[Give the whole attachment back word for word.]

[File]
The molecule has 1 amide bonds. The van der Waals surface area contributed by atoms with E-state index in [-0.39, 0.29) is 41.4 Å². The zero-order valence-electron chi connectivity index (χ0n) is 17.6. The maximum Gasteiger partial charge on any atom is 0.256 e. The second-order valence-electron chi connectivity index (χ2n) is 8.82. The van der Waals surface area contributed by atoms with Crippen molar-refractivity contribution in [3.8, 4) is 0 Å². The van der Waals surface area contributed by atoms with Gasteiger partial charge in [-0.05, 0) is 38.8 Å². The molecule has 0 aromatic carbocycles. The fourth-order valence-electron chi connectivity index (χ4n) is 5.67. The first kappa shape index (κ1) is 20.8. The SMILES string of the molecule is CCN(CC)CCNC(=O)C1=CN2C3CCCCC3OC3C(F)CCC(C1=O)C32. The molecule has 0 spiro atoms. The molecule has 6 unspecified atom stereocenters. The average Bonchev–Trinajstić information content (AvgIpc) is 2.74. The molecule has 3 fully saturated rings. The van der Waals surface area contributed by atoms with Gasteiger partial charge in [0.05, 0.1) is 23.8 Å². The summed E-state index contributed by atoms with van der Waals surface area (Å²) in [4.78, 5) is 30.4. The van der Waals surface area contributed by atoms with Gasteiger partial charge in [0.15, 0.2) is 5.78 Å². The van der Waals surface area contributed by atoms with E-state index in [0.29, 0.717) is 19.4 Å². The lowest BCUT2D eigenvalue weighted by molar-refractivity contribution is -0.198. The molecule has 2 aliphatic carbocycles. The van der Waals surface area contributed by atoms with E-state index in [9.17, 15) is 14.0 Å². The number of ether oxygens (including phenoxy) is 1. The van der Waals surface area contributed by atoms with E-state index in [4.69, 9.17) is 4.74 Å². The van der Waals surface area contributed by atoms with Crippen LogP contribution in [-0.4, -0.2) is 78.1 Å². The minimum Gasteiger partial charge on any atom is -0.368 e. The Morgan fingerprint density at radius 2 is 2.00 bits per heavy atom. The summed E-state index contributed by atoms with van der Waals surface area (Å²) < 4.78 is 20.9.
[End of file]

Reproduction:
The molecule has 1 amide bonds. The van der Waals surface area contributed by atoms with E-state index in [-0.39, 0.29) is 41.4 Å². The zero-order valence-electron chi connectivity index (χ0n) is 17.6. The maximum Gasteiger partial charge on any atom is 0.256 e. The second-order valence-electron chi connectivity index (χ2n) is 8.82. The van der Waals surface area contributed by atoms with Crippen molar-refractivity contribution in [3.8, 4) is 0 Å². The van der Waals surface area contributed by atoms with Gasteiger partial charge in [-0.05, 0) is 38.8 Å². The molecule has 0 aromatic carbocycles. The fourth-order valence-electron chi connectivity index (χ4n) is 5.67. The first kappa shape index (κ1) is 20.8. The SMILES string of the molecule is CCN(CC)CCNC(=O)C1=CN2C3CCCCC3OC3C(F)CCC(C1=O)C32. The molecule has 0 spiro atoms. The molecule has 6 unspecified atom stereocenters. The average Bonchev–Trinajstić information content (AvgIpc) is 2.74. The molecule has 3 fully saturated rings. The van der Waals surface area contributed by atoms with Gasteiger partial charge in [0.05, 0.1) is 23.8 Å². The summed E-state index contributed by atoms with van der Waals surface area (Å²) in [4.78, 5) is 30.4. The van der Waals surface area contributed by atoms with Gasteiger partial charge in [0.15, 0.2) is 5.78 Å². The van der Waals surface area contributed by atoms with E-state index in [0.29, 0.717) is 19.4 Å². The lowest BCUT2D eigenvalue weighted by molar-refractivity contribution is -0.198. The molecule has 2 aliphatic carbocycles. The van der Waals surface area contributed by atoms with E-state index in [9.17, 15) is 14.0 Å². The number of ether oxygens (including phenoxy) is 1. The van der Waals surface area contributed by atoms with E-state index in [4.69, 9.17) is 4.74 Å². The van der Waals surface area contributed by atoms with Crippen LogP contribution in [-0.4, -0.2) is 78.1 Å². The minimum Gasteiger partial charge on any atom is -0.368 e. The Morgan fingerprint density at radius 2 is 2.00 bits per heavy atom. The summed E-state index contributed by atoms with van der Waals surface area (Å²) < 4.78 is 20.9.